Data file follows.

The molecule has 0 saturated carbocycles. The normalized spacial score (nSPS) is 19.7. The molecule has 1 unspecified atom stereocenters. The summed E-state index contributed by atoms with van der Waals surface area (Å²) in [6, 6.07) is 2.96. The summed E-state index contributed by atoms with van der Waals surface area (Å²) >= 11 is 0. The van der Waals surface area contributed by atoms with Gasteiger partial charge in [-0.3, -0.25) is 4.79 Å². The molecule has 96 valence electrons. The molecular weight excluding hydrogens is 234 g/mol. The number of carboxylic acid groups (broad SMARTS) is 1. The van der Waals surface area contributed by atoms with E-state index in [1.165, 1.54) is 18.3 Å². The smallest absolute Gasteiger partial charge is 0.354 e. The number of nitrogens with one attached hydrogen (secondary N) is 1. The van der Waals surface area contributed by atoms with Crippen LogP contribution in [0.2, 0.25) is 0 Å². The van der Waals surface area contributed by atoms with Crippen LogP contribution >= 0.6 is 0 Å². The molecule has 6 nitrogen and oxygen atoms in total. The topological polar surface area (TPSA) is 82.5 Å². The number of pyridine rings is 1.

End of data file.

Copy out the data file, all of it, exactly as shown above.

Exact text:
The molecule has 0 saturated carbocycles. The normalized spacial score (nSPS) is 19.7. The molecule has 1 unspecified atom stereocenters. The summed E-state index contributed by atoms with van der Waals surface area (Å²) in [6, 6.07) is 2.96. The summed E-state index contributed by atoms with van der Waals surface area (Å²) >= 11 is 0. The van der Waals surface area contributed by atoms with Gasteiger partial charge in [-0.3, -0.25) is 4.79 Å². The molecule has 96 valence electrons. The molecular weight excluding hydrogens is 234 g/mol. The number of carboxylic acid groups (broad SMARTS) is 1. The van der Waals surface area contributed by atoms with E-state index in [1.165, 1.54) is 18.3 Å². The smallest absolute Gasteiger partial charge is 0.354 e. The number of nitrogens with one attached hydrogen (secondary N) is 1. The van der Waals surface area contributed by atoms with Crippen LogP contribution in [0.2, 0.25) is 0 Å². The van der Waals surface area contributed by atoms with Crippen LogP contribution >= 0.6 is 0 Å². The molecule has 6 nitrogen and oxygen atoms in total. The topological polar surface area (TPSA) is 82.5 Å². The number of pyridine rings is 1.